The spring of 1915 marked a low point in the relationship between Field Marshal Sir John French and his allies, Générals Joffre and Foch. The use of gas at Ypres on 22nd April 1915 had caused the left flank of the British Second Army to hang dangerously in the air following the collapse of the adjoining French sector. Despite a lot of noise from Général Foch (Commanding the French Northern Group of armies) he did not seem to be putting that situation to rights.
Further south the French were fighting for Vimy Ridge and the Douai plain. Their initial successes on the 9th May failed to herald the much sort after breakthrough and both Joffre and Foch leaned heavily on the British command to continue their offensive against the Aubers Ridge.
In fact the Field Marshal had already instructed General Haig to ensure that his First Army did just that and the matter was already in hand with the 7th Division transferred to I Corps in preparation for a limited attack around Festubert towards La Bassée.
But the British lacked artillery shells, decent guns and troops (divisions of which were being held back in Britain by Lord Kitchener who feared a German invasion).
Haig had realised with the failure of his 9th May offensive that he : did not have the means to attempt an assault on such a wide front; would not be able to attain a distant objective; and above all, could not advance without a lengthier bombardment of the German positions.
It seemed evident that a whirlwind bombardment may well offer surprise but it did not (at this stage of the war) offer sufficient grandeur to demolish well prepared fortifications.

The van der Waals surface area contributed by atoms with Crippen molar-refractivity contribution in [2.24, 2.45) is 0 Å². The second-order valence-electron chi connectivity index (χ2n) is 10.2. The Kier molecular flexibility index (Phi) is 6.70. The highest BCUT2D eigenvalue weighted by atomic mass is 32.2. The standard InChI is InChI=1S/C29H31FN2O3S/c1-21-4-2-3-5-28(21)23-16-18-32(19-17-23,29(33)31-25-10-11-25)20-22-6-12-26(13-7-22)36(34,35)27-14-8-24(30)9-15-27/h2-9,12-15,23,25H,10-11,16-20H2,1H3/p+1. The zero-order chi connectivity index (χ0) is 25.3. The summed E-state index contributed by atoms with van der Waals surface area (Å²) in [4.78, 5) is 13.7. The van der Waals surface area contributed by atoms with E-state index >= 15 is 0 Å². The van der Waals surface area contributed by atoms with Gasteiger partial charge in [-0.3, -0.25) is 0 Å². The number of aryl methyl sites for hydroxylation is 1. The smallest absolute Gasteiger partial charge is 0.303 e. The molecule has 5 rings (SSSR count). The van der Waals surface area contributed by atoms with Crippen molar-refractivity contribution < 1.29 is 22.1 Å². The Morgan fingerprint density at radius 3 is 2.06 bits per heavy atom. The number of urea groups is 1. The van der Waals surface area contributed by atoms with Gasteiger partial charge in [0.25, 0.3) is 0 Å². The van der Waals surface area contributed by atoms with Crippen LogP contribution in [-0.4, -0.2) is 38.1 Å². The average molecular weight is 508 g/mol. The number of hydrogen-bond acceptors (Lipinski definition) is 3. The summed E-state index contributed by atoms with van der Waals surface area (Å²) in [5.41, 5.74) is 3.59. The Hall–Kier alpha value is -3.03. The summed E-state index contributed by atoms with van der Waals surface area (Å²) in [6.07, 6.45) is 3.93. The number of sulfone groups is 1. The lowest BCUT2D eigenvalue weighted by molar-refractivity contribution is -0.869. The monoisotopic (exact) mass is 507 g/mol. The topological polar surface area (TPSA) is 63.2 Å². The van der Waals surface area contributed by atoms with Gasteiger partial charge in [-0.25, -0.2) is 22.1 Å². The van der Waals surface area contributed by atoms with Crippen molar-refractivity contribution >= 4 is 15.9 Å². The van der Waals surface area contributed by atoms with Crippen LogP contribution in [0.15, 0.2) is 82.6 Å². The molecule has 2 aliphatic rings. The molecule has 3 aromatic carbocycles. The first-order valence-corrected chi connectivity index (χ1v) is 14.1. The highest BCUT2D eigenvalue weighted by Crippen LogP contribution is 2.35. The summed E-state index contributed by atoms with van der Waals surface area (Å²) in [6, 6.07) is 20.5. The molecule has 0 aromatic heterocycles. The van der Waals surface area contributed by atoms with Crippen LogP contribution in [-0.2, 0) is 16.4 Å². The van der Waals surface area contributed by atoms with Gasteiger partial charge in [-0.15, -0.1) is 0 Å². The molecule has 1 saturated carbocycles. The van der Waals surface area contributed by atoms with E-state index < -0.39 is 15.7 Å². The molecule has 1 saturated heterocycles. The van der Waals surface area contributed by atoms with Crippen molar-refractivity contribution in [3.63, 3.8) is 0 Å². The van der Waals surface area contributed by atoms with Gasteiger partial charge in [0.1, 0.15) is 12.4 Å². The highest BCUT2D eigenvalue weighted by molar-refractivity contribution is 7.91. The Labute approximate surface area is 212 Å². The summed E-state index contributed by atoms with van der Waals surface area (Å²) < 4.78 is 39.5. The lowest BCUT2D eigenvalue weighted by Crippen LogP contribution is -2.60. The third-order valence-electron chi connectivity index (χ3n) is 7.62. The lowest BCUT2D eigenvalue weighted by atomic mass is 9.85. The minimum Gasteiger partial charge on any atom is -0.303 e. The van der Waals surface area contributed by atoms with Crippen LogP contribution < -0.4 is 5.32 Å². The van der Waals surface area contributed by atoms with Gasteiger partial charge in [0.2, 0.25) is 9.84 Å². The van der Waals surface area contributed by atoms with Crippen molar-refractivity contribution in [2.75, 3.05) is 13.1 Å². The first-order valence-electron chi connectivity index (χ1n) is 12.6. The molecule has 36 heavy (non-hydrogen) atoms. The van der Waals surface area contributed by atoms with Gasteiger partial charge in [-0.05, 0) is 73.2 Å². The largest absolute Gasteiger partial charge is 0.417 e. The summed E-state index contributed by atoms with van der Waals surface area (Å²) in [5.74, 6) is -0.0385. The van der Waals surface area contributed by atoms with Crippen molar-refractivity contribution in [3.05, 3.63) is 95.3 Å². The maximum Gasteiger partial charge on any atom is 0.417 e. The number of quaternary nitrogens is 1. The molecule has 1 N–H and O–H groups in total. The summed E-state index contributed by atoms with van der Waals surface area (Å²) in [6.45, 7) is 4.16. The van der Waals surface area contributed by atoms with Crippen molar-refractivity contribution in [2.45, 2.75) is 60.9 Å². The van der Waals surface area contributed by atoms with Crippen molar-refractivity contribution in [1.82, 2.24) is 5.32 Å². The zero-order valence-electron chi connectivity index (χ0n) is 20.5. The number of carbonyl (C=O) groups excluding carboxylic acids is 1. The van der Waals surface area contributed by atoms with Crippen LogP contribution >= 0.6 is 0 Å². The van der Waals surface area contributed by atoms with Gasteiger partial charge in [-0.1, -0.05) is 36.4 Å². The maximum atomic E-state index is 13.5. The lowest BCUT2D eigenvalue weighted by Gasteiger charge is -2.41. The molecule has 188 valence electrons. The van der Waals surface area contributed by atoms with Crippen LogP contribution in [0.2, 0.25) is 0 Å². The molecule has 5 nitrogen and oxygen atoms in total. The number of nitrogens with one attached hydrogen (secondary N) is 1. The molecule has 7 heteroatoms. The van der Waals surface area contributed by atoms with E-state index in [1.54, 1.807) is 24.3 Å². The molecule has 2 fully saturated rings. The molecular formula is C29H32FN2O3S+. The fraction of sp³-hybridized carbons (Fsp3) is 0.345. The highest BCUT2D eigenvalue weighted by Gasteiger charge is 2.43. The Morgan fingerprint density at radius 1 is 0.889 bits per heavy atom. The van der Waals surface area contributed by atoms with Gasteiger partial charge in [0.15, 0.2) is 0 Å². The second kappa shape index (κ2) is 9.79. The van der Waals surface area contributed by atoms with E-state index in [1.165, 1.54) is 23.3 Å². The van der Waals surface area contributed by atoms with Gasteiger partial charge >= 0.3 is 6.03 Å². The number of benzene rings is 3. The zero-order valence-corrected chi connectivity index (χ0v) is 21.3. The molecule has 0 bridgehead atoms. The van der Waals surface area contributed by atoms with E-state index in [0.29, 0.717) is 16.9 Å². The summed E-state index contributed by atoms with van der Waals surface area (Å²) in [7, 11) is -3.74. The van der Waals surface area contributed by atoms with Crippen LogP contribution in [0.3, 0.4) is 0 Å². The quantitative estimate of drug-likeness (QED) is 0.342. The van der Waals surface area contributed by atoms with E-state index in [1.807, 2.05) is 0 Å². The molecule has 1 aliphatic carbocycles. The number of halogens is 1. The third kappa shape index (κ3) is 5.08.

Haig gave up on his two pronged approach to the offensive, concentrating (as had originally been considered) an attack only to the south of Neuve Chapelle. He also dropped the short bombardment. He now wanted at least two if not three days of constant shelling.
A provisional date for a second infantry assault on the target would thus be made on the 15th May.
To mollify the French, it was agreed that the British would relieve the French 58e Division on Haig’s right at Cuinchy. In order to ensure that Haig could continue his preparations without interference it had been hoped to carry out this relief with the Canadian Division which was brought down from Belgium (where it had been in the thick of the fighting during the 2nd Battle of Ypres).
But as the Canadian artillery was still engaged in Belgium and the French refused to leave without their own, the only solution was to move the 1st Division south of the La Bassée canal whilst part of the 47th (London) Division was moved in to cover northwards from the canal to the intended battlefield at Festubert. These two divisions were united under the command of Major General Barter (47th Div).
Haig could hardly have known that at the very moment that he was giving his orders for the attack on the German lines at Festubert that the French offensive was beginning to grind itself into the mud.
On the 12th May the Chapelle de Lorette (or at least its ruins) finally fell to Général Maistre’s soldiers, but elsewhere the bell was already tolling its dire warning of a struggle that would prove to be more ferocious and with losses far higher than Foch or Joffre could ever have envisaged.
Vimy Ridge had been retaken by the Germans and the village of Neuville Saint Vaast had been turned into a nightmare of hidden strongholds and interlaced trenches. On the 10th May Général Ernest Barbot a much loved commander and known as the Bayard of the War was killed in the front lines at Souchez. (Bayard was a knight, so noted for his chivalry that his name became part of the French language).
All of this was unknown to General Haig who felt obliged to support the successes already gained by the French.